Monday, 13 September 2010
A friend had seen paintings by Joan Eardley whilst at the Edinburgh Festival - size wise she described "Slithers. Intense, gorgeous but very tiny."
In her books Eardley is shown painting on giant boards, standing almost in the sea or waist deep in grass facing the elements. I like the idea of slither paintings, I am trying to paint very small this week.
Meanwhile a few snippets from the book above...
"Eardley's work celebrates two aspects of Scottish identity that are both urban and rural. She also focused on areas of life that were fast disappearing, yet which were tenaciously clinging on. Her works showing poverty-stricken tenement life were balanced by her depictions of the landscape of north-east Scotland."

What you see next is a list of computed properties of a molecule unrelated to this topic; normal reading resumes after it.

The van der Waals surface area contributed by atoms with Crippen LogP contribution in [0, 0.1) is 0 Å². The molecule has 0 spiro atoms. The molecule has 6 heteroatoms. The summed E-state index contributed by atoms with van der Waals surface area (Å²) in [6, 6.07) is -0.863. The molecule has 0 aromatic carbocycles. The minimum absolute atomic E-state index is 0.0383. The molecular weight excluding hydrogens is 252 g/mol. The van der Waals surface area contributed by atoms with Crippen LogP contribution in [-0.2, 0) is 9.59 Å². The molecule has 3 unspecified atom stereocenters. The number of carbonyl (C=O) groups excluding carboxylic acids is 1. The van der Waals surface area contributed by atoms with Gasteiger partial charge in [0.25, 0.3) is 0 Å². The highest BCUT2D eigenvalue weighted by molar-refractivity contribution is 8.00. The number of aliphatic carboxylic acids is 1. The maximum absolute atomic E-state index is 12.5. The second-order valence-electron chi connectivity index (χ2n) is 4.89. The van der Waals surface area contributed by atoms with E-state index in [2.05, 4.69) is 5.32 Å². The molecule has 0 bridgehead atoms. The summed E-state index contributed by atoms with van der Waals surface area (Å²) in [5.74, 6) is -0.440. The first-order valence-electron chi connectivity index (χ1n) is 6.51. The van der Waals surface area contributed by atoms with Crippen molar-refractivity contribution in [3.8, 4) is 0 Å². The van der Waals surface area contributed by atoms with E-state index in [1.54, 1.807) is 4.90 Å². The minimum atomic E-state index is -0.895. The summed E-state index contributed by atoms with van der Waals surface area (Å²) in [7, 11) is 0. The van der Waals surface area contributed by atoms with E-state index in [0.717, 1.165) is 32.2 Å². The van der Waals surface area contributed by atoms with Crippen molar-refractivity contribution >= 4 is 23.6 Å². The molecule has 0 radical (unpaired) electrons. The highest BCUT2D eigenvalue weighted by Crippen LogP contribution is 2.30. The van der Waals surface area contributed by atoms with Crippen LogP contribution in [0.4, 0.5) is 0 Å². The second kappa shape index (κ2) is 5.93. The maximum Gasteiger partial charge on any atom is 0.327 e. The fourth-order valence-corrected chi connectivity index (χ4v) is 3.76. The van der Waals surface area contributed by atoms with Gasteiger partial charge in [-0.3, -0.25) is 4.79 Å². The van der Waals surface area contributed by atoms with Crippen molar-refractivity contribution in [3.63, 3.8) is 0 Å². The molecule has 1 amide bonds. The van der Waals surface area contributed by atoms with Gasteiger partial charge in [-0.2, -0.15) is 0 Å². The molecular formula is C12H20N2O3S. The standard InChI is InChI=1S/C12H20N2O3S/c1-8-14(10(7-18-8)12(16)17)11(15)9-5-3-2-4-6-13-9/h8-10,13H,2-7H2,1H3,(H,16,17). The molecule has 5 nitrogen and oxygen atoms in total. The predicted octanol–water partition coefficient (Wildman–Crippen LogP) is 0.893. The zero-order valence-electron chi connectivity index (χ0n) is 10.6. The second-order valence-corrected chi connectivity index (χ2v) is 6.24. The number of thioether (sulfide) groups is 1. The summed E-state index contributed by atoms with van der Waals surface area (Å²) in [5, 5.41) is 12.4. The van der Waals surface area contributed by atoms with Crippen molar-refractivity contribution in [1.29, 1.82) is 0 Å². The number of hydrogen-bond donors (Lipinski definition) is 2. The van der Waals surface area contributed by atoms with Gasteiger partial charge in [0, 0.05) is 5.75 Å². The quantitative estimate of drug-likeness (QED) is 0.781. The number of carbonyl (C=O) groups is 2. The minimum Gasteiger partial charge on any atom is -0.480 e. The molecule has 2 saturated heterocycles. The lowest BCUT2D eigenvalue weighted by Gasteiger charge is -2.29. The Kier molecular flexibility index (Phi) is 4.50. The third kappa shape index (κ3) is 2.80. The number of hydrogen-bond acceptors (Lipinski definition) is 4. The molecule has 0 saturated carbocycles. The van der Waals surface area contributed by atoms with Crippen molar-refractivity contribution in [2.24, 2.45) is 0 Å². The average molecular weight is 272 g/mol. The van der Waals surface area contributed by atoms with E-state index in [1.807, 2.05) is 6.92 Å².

"Joan Eardley was essentially an artist who drew inspiration from subjects in the open air, not in the studio. In Glasgow, slum children played in the streets against a background of scribbled tenement walls and shop windows; in Catterline, human subjects were supplanted by the roar of stormy seas or the hum of summer fields. From the city she extracted essential characteristics of young and old; on the coast she was interested in neither fisherman nor farmers, but in the sea and the land" David Irwin
Last time I blogged about a great book, it was out of print. This time you can order this and more from Pallant House Gallery Bookshop